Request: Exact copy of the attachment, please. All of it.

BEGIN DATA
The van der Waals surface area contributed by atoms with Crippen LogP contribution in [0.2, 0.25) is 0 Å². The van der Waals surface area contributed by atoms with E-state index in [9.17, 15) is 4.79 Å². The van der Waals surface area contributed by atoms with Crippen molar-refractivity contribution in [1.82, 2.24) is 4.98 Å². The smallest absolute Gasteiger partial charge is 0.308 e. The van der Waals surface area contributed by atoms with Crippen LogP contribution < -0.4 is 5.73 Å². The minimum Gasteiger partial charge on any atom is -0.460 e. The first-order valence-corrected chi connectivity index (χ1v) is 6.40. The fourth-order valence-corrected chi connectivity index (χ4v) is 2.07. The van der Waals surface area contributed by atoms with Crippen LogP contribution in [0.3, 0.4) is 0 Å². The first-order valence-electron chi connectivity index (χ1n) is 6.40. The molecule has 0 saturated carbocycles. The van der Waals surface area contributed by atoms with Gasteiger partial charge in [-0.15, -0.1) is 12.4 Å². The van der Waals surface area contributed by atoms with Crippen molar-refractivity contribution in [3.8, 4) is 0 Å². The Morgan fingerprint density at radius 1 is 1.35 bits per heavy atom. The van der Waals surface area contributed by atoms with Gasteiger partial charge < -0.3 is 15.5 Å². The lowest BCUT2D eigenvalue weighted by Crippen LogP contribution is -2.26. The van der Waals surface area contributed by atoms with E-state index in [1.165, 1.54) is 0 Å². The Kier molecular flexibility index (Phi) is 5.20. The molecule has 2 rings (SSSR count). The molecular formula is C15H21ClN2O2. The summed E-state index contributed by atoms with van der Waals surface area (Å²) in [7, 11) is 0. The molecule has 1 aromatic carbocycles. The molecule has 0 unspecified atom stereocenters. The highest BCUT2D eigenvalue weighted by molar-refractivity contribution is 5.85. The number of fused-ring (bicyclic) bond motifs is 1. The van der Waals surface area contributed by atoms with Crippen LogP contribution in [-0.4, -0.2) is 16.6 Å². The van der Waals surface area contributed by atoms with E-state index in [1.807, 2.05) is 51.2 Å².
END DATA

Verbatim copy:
The van der Waals surface area contributed by atoms with Crippen LogP contribution in [0.2, 0.25) is 0 Å². The van der Waals surface area contributed by atoms with E-state index in [9.17, 15) is 4.79 Å². The van der Waals surface area contributed by atoms with Crippen molar-refractivity contribution in [1.82, 2.24) is 4.98 Å². The smallest absolute Gasteiger partial charge is 0.308 e. The van der Waals surface area contributed by atoms with Crippen LogP contribution < -0.4 is 5.73 Å². The minimum Gasteiger partial charge on any atom is -0.460 e. The first-order valence-corrected chi connectivity index (χ1v) is 6.40. The fourth-order valence-corrected chi connectivity index (χ4v) is 2.07. The van der Waals surface area contributed by atoms with Crippen LogP contribution in [0.3, 0.4) is 0 Å². The first-order valence-electron chi connectivity index (χ1n) is 6.40. The molecule has 0 saturated carbocycles. The van der Waals surface area contributed by atoms with Gasteiger partial charge in [-0.15, -0.1) is 12.4 Å². The van der Waals surface area contributed by atoms with Crippen molar-refractivity contribution in [3.8, 4) is 0 Å². The Morgan fingerprint density at radius 1 is 1.35 bits per heavy atom. The van der Waals surface area contributed by atoms with Gasteiger partial charge < -0.3 is 15.5 Å². The lowest BCUT2D eigenvalue weighted by Crippen LogP contribution is -2.26. The van der Waals surface area contributed by atoms with E-state index in [1.165, 1.54) is 0 Å². The Kier molecular flexibility index (Phi) is 5.20. The molecule has 2 rings (SSSR count). The molecular formula is C15H21ClN2O2. The summed E-state index contributed by atoms with van der Waals surface area (Å²) in [7, 11) is 0. The molecule has 1 aromatic carbocycles. The molecule has 0 unspecified atom stereocenters. The highest BCUT2D eigenvalue weighted by molar-refractivity contribution is 5.85. The number of fused-ring (bicyclic) bond motifs is 1. The van der Waals surface area contributed by atoms with Crippen LogP contribution in [-0.4, -0.2) is 16.6 Å². The van der Waals surface area contributed by atoms with E-state index in [1.807, 2.05) is 51.2 Å².